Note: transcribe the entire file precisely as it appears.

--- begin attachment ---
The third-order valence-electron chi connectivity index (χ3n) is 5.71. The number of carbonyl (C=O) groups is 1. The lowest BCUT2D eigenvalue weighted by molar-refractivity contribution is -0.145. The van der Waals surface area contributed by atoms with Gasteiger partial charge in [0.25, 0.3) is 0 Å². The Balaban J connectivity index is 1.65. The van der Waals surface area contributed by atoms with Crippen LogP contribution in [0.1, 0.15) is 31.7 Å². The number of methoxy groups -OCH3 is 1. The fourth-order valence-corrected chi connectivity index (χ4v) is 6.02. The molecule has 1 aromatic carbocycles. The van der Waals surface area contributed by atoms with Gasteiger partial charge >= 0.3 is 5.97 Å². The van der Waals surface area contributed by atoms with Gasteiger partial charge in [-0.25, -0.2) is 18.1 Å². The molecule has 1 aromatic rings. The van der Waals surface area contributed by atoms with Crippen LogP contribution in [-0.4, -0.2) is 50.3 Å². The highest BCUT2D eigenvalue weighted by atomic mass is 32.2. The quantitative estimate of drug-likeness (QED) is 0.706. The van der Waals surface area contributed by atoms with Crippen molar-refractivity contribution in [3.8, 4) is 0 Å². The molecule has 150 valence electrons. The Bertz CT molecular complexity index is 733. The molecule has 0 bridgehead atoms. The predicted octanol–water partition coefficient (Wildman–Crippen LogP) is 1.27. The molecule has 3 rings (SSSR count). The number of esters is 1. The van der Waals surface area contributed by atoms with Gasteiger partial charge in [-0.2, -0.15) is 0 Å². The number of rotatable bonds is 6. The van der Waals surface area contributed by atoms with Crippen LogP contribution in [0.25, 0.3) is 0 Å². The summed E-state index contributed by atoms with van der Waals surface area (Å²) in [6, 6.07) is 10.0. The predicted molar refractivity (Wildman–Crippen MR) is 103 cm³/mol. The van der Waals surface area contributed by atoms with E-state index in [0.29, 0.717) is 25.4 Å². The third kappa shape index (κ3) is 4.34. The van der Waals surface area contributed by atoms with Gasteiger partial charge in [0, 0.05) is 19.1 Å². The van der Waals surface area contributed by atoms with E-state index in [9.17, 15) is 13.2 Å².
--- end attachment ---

The third-order valence-electron chi connectivity index (χ3n) is 5.71. The number of carbonyl (C=O) groups is 1. The lowest BCUT2D eigenvalue weighted by molar-refractivity contribution is -0.145. The van der Waals surface area contributed by atoms with Gasteiger partial charge in [0.25, 0.3) is 0 Å². The Balaban J connectivity index is 1.65. The van der Waals surface area contributed by atoms with Crippen LogP contribution in [0.1, 0.15) is 31.7 Å². The number of methoxy groups -OCH3 is 1. The fourth-order valence-corrected chi connectivity index (χ4v) is 6.02. The molecule has 1 aromatic carbocycles. The van der Waals surface area contributed by atoms with Gasteiger partial charge >= 0.3 is 5.97 Å². The van der Waals surface area contributed by atoms with Gasteiger partial charge in [-0.25, -0.2) is 18.1 Å². The molecule has 1 aromatic rings. The van der Waals surface area contributed by atoms with Crippen LogP contribution in [-0.4, -0.2) is 50.3 Å². The highest BCUT2D eigenvalue weighted by atomic mass is 32.2. The quantitative estimate of drug-likeness (QED) is 0.706. The van der Waals surface area contributed by atoms with Crippen molar-refractivity contribution in [3.8, 4) is 0 Å². The molecule has 150 valence electrons. The Bertz CT molecular complexity index is 733. The molecule has 0 bridgehead atoms. The predicted octanol–water partition coefficient (Wildman–Crippen LogP) is 1.27. The molecule has 3 rings (SSSR count). The number of esters is 1. The van der Waals surface area contributed by atoms with Gasteiger partial charge in [-0.2, -0.15) is 0 Å². The number of rotatable bonds is 6. The van der Waals surface area contributed by atoms with Crippen LogP contribution in [0.25, 0.3) is 0 Å². The summed E-state index contributed by atoms with van der Waals surface area (Å²) in [6, 6.07) is 10.0. The predicted molar refractivity (Wildman–Crippen MR) is 103 cm³/mol. The van der Waals surface area contributed by atoms with E-state index in [0.29, 0.717) is 25.4 Å². The third kappa shape index (κ3) is 4.34. The van der Waals surface area contributed by atoms with Gasteiger partial charge in [0, 0.05) is 19.1 Å². The van der Waals surface area contributed by atoms with E-state index in [9.17, 15) is 13.2 Å².